Since Citizens United, John Roberts has been branded a hero by conservatives and a villain by liberals. How will this decision affect the view of him, and the Court in general?

Liberals (including me) are already finding new virtues in him, of course! What’s going to be fascinating is to see the right turn on him and try to vilify him as the new David Souter. Expect Alberto Gonzales, the hapless Bush attorney general who has bragged about vetting Roberts, to get some blame, too. Romney may soon be calling for Gonzales to “self-deport.”

Health-care reform has been successfully branded by conservatives as "Obamacare." In the popular perception, does Roberts now own part of this law, too?

Do most Americans know who Roberts is? I wonder. A more likely perception is that the Court as a whole has endorsed “Obamacare.” 

Will Romney and the congressional GOP now try to run against the Supreme Court?

The Tea Party exhibitionists are already rushing to retrieve their adorable Revolution-era costumes and “Don’t Tread on Me” placards from the closet. They will surely take to the streets and town hall meetings to scream about the tyranny of the Supreme Court throughout the summer, in the manner they made famous when first protesting “Obamacare” three summers ago. Every day they do so — and every day that Romney and the congressional GOP take the bait — is another day that the Republicans are not talking about jobs and the economy. And another day when the GOP looks like a radical, angry fringe to voters in the middle.

But the Affordable Care Act remains unpopular. A Fox News poll taken this week found that only 39 percent of American were in favor, the same percentage as when the law was signed. Will this decision affect that?

Absolutely. After Obama endorsed same-sex marriage, it started to rise in the polls, a direct reflection of what the presidential imprimatur meant to some who had been on the fence. The same will be true of the Court’s endorsement of the Affordable Care Act. It’s still a Good Housekeeping Seal of Approval to some voters — particularly, I suspect, to independents and to those who don’t follow politics all that closely (e.g., independents). At the very least, undecided voters will give the law another close look, which is why it’s so important that Obama seize the moment to make it absolutely clear to all what Americans will gain from it.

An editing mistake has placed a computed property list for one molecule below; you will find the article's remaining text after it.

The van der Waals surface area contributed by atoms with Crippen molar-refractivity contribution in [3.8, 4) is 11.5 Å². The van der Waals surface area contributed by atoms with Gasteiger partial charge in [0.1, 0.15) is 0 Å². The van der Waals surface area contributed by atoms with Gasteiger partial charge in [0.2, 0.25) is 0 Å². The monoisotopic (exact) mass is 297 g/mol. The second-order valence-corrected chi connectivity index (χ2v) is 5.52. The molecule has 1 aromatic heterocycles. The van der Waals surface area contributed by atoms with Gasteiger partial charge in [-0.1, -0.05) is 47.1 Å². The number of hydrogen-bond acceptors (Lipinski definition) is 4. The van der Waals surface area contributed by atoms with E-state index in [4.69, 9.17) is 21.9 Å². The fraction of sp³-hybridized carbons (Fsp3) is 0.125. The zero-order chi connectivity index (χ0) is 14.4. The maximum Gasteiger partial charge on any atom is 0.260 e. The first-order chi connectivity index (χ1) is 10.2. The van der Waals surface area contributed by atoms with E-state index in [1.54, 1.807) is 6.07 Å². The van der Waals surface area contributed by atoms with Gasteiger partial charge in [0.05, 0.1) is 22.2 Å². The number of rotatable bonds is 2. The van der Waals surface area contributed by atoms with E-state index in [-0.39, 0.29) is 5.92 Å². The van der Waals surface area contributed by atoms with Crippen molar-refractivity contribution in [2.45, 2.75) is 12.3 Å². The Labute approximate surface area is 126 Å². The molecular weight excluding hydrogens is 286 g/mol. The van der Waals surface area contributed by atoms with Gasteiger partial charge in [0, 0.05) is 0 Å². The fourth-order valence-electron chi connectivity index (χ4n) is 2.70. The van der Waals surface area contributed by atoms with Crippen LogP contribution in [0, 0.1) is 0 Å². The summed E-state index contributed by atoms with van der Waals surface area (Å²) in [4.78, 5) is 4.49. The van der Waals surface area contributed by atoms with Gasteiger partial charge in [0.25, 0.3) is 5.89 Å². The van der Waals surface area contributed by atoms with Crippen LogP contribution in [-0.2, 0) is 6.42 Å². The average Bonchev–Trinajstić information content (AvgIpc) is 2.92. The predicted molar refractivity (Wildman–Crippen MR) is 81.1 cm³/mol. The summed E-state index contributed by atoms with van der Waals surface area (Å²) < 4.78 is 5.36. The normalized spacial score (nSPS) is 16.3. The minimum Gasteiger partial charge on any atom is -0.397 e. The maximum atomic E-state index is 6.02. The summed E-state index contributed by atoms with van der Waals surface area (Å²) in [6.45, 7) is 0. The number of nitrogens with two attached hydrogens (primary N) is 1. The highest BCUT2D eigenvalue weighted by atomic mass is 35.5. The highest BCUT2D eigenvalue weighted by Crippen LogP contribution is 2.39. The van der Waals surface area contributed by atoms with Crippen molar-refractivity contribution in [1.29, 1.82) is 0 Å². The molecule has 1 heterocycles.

CNN and Fox News both reported that the Court had struck down the Affordable Care Act. Then they both reversed course. Florida redux?

Premature adjudication remains the default setting of too much of the news media. Covering a Supreme Court decision like a horse race has led to some real embarrassments — “Dewey Beats Truman” on digital steroids. Most of the predecision predictions were wrong, including the near-universal assumption Anthony Kennedy would be the swing vote. And once the law was upheld, it was fascinating to see how many pundits on Twitter refused to take "yes" for an answer; in their eagerness to be the first on their app with the news, they declared the law “Struck Down,” only to have to recant almost instantly. As for Fox News, its mistake was no surprise; it routinely “reports” the news as it decides it to be, and so this blooper was par for the course. But for CNN, this was a Waterloo — a colossal embarrassment that came soon after the news that its ratings had sunk to their lowest level since 1991. It’s been widely reported that a major shake-up at the network is on the way. Surely, high on the to-do list of any new management tasked with righting CNN will be to sweep away everyone responsible for this fiasco on-camera and off faster than you can say “Ann Curry.”